One of my favorite classes at MIT was 4.605 (Global History of Architecture), which explored various styles and themes found throughout different buildings and other types of architecture from the beginning of civilization to the present. In the spirit of sharing my enthusiasm for the course i'll discuss some takeaways from, and have included a couple papers i wrote for, the class.
dougong at Sagami-ji temple
One of my favorite classes at MIT was 4.605 - Introduction to the History and Theory of Architecture. It explored various styles and themes found in different buildings and other types of architecture from the beginning of civilization to the present. It was accompanied by an excellent book—A Global History of Architecture—and a teacher who had enthusiasm to spare for the subject, Mark Jarzombek.
Originally taken instead of learning Chinese (i'm look at you old HASS-D requirements), the class proved to be informative and endlessly fun. Learning about flying buttresses, mandapas, dougongs, muqarnas, and a variety of other structure, customs, and ideas opened my eyes to what i missed when going abroad to Europe and elsewhere. Now when i travel, my eye is always on the lookout for the influences hidden within the style of many buildings. For example, consider the classical capitals: Doric, Ionic, and Corinthian. They each convey a different meaning; now, when walking around government centers or universities, i tend to look at see which style they opted for, as that gives some indication as to what the architect was thinking in terms of what that structure, and by extension organization/institute that occupies it, stands for.
the beautiful Sun Temple at Modhera
Like all classes, it consisted of writing, quizzes and exam-taking. But much like another class taken for fun—the stellar 24.900 - Introduction to Linguistics—i reveled in doing the assignments and looked forward to the exams as a way to learn the material in more detail. Studying the intricacies of Indian rock-cut architecture never got old—as i delved deeper into the history and their motivations, it both helped connect it to wider architectural trends of the age and gave me a greater appreciation for the culture. For example, read about Kailashnath Temple (part of Ellora caves) and try not to have an immediate desire to go visit the place.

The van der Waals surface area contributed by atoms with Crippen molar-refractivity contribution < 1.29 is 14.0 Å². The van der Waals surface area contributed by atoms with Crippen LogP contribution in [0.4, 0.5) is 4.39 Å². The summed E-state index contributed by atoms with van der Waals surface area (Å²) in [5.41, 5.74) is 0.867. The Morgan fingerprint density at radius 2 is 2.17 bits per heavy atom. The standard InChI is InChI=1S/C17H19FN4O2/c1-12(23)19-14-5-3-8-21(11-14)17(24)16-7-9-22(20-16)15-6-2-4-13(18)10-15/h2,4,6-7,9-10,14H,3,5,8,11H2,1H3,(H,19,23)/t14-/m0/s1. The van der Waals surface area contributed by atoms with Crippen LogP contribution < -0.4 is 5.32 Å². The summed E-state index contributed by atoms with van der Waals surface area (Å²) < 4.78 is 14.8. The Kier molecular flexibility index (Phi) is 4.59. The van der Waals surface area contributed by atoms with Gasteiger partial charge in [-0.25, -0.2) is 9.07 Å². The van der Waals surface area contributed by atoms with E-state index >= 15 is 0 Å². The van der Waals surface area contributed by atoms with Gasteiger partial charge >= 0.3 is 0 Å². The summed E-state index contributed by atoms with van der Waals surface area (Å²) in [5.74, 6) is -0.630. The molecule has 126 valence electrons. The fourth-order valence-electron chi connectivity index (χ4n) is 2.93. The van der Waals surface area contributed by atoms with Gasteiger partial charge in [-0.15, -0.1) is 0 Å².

one of my favorite buildings: Kailashnath Temple
I've been a staunch advocate of forcing all college students to spend at least a couple months abroad (that'll be a post at some point) for the same reason that i loved this class: it is hard to harbor biases and prejudices against another culture once you know a bit about it. Over the course of living in Switzerland, Spain, Mexico, and Singapore during my time at MIT, i can confidently say that it helped widen my world view and this class was no different.
In the spirit of sharing my enthusiasm for the course, i've included some of the papers i wrote. Plus, they also allowed me the opportunity to cite a 19th century publication in castellano (there were older articles, but decided not to be too liberal with the citation guidelines). The first looks at the exquisite Trinity Church in Copley Square, which i visited several times for Mass (Eucharist) to observe how the structure of the building informed its use. Next i analyzed the Temple of Karnak to investigate the interplay between the construction of a building and the rituals that accompany it. Lastly, i explored the various cultures that thrived in the Americas—not only the Incas, Mayans, and Aztecs, but also Algonquin, Tehuelche, and Cahokia.
If there was ever a class i recommend an MIT undergrad take, regardless of major, it would be 4.605. Enjoy!
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